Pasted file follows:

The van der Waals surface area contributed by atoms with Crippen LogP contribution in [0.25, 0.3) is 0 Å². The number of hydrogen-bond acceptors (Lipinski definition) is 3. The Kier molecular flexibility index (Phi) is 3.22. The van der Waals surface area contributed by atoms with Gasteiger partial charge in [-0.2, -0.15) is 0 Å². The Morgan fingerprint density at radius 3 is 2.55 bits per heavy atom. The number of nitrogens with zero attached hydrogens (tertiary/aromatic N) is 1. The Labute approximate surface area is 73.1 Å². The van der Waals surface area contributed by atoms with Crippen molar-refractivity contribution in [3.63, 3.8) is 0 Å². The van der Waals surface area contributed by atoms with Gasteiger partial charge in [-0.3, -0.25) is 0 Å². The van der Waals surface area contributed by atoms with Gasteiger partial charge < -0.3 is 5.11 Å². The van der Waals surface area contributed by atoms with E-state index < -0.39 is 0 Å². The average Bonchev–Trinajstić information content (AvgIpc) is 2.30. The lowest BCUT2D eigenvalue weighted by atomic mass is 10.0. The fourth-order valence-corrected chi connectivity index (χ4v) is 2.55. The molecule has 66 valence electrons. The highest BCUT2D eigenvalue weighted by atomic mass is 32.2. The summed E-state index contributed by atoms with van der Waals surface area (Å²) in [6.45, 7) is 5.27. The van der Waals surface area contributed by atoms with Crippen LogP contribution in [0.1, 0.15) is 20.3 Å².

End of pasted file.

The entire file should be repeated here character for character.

The van der Waals surface area contributed by atoms with Crippen LogP contribution in [0.25, 0.3) is 0 Å². The number of hydrogen-bond acceptors (Lipinski definition) is 3. The Kier molecular flexibility index (Phi) is 3.22. The van der Waals surface area contributed by atoms with Gasteiger partial charge in [-0.2, -0.15) is 0 Å². The Morgan fingerprint density at radius 3 is 2.55 bits per heavy atom. The number of nitrogens with zero attached hydrogens (tertiary/aromatic N) is 1. The Labute approximate surface area is 73.1 Å². The van der Waals surface area contributed by atoms with Crippen molar-refractivity contribution in [3.63, 3.8) is 0 Å². The van der Waals surface area contributed by atoms with Gasteiger partial charge in [-0.3, -0.25) is 0 Å². The van der Waals surface area contributed by atoms with Gasteiger partial charge < -0.3 is 5.11 Å². The van der Waals surface area contributed by atoms with E-state index < -0.39 is 0 Å². The average Bonchev–Trinajstić information content (AvgIpc) is 2.30. The lowest BCUT2D eigenvalue weighted by atomic mass is 10.0. The fourth-order valence-corrected chi connectivity index (χ4v) is 2.55. The molecule has 66 valence electrons. The highest BCUT2D eigenvalue weighted by atomic mass is 32.2. The summed E-state index contributed by atoms with van der Waals surface area (Å²) in [6.45, 7) is 5.27. The van der Waals surface area contributed by atoms with Crippen LogP contribution in [0.1, 0.15) is 20.3 Å².